The weakness of "Kingdom" is that it tried doing too much; it begins with the general effort by the trio and Hudson to figure out why Goliath, Bronx, and Elisa have all vanished without a word of explanation, including even a confrontation with Xanatos, but then turns into a story (admittedly set up in Act I) about trouble amid the Mutates in their new home. The two stories are linked thematically through the theme of leadership; Brooklyn has to shoulder his new role as the leader of the clan and is unwilling to do so, while Fang challenges Talon over his position as the leader of the Mutates. Still, the blend feels uneven (and I will confess that I was much more interested in the former - even if there wasn't much that the trio and Hudson could do about the problem except wait for Avalon to at last send Goliath and his companions home).

Brooklyn's role as "reluctant leader" is handled well, at least. It is made clear to the audience that the reason why he does not initially take on his responsibilities is out of fear; he believes that if he were to do so, he would be admitting that Goliath would never return, and doesn't want to do so. His fear is so strong that even when he is in the right (as when he correctly points out that the raid on Xanatos's castle is a bad idea; if Xanatos isn't behind Goliath and Elisa's disappearances, paying a call on him could alert him to their having gone missing), he yields to the arguments of the others, if uneasily. At the same time, Hudson is quietly spurring him to take action, such as offering to make inquiries in the Labyrinth and specifically dropping Maggie's name in the process - which definitely motivates Brooklyn to volunteer for the job of visiting the Mutates! One of the best moments in the episode comes when Brooklyn, launching the expedition to free the Labyrinth from Fang's takeover, suggests that Hudson accompany the trio there:

HUDSON: Is that an order, then?
BROOKLYN: Uh, yeah. I guess so.

Hudson smiles, noting that he's finally achieved his goal with the young second-in-command.

And Brooklyn, now that he has at last accepted his position as leader, proves that Goliath chose well when he decided upon him. He acts decisively at last, but his particular triumph comes when he gets Fang's key card away from him, and then finds a way to secretly hand it over to Maggie, making one last mention of his original interest in her as a subterfuge to keep Fang from becoming suspicious until it's too late. At the end, he has understood that he can still serve as leader in Goliath's absence without thereby viewing that absence as permanent, resolving his internal conflict.

The Mutates' own troubles were less interesting, but had their own share of moments. We learn that Talon has now turned the former Cyberbiotics underground base from "Awakening" into, not only a new home for the Mutates, but as a place of refuge for the homeless in New York; he also still has a problem with rashness (leading, in particular, to the confrontation with Xanatos). Fang develops from a mere loudmouth (as portrayed in "The Cage") to an outright bully, bent on taking over the Labyrinth and exploiting its inhabitants. Maggie displays her own quiet strength; she's no warrior, yet she has the presence of mind to go to the clock tower and get help from the gargoyles, and soon picks up on Brooklyn's stratagem in handing her Fang's key card, participating in it alongside him. But the most memorable of the portrayals here is that of Claw. The most challenging of the Mutates to characterize thanks to his muteness (though that feature serves as the foundation stone for his characterization, in a sense), the tiger-like Mutate is still built up into a timid soul who serves Fang for a time out of fear, but who nevertheless doesn't have his heart in it, and finally helps Maggie and the gargoyles instead. (He also gets one of the biggest "laugh-out-loud" moments in "Gargoyles", when he hides inside his own wings from an angry Fang.)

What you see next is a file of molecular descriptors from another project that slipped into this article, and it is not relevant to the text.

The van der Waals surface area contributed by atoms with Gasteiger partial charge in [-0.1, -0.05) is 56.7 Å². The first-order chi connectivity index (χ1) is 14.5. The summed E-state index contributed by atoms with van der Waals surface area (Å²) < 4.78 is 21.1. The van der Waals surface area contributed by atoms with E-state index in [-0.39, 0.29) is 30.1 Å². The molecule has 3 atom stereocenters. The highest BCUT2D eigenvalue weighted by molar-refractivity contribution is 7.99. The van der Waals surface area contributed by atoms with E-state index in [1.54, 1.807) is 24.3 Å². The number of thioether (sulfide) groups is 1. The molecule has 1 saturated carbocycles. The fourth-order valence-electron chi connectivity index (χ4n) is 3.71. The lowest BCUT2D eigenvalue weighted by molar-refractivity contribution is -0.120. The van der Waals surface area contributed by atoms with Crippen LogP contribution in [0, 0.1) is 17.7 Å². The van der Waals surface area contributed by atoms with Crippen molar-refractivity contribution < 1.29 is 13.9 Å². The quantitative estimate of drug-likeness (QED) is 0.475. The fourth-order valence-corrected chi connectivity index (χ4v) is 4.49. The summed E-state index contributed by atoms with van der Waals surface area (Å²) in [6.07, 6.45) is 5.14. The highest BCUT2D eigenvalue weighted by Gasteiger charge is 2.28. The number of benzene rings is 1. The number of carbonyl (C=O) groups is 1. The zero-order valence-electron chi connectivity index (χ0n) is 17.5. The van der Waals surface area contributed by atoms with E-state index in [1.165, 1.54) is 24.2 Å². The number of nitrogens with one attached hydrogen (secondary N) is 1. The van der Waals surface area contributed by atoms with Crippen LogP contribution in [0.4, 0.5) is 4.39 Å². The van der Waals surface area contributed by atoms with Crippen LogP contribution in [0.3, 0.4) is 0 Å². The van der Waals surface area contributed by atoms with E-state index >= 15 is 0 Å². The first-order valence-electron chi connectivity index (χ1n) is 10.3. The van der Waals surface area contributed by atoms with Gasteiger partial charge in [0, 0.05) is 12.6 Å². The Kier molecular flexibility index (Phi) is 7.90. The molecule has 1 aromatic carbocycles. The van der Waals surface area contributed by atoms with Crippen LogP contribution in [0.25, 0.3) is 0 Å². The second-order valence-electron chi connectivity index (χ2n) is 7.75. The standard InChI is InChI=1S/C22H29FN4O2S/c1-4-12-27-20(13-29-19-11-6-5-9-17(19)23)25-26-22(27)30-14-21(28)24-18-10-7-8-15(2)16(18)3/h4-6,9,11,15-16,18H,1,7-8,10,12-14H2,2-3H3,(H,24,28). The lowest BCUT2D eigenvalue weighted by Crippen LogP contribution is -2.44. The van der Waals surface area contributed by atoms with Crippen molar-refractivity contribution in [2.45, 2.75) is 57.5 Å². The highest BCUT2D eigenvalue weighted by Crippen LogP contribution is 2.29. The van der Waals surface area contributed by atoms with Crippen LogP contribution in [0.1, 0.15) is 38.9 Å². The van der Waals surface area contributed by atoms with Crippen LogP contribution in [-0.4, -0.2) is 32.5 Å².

Xanatos and Owen get only a small scene here, but (if flawed by a security system that Xanatos really could have done a better job of designing) are still their usual colorful selves. Xanatos provides his usual share of entertaining remarks such as (when asked by the trio why he opened fire on them) "Do I really need an excuse to have a good time in my own home?", and even amid the chaos of the battle, displays his sang-froid once more in the way that he, seated behind his desk, greets the gargoyles as they crash through the ceiling onto his office floor. The visit ends with Xanatos volunteering to help search for Goliath and Elisa, whether the trio want his help or not - unfortunately, this element was not as fully developed in the World Tour arc as it could have been (his later encounter with them in "Cloud Fathers" comes about through Avalon's design rather than his own).

Another nice touch comes at the beginning, when the gargoyles take in Cagney and look after him during Elisa's absence (which stands out to me all the more since I'm a cat lover; if I was to be away from my home in St. Louis for as long as Elisa was on the World Tour, I would certainly want someone to see to it that my own cat Obie was well cared for and didn't starve to death). It gains all the more heart when Hudson admits, while tending to Cagney, how much he misses Bronx. (Matt also gets a brief cameo when Broadway looks him up, hoping that he might know something about Elisa's disappearance.)

"Kingdom" is an uneven look at the home front during Goliath and Elisa's absence, but has many good scenes in it, and does a reasonably fine job of depicting Brooklyn's accepting the reins of power for a time.


Like "The Price", "Kingdom" aired out of order, premiering on February 5, 1996, after "Grief" (which first aired on December 28, 1995), and just before "The Hound of Ulster" (which first aired on February 6, 1996).

In one of the series' more notorious animation errors, Bronx briefly appears when the gargoyles are preparing to enter stone sleep at the clock tower.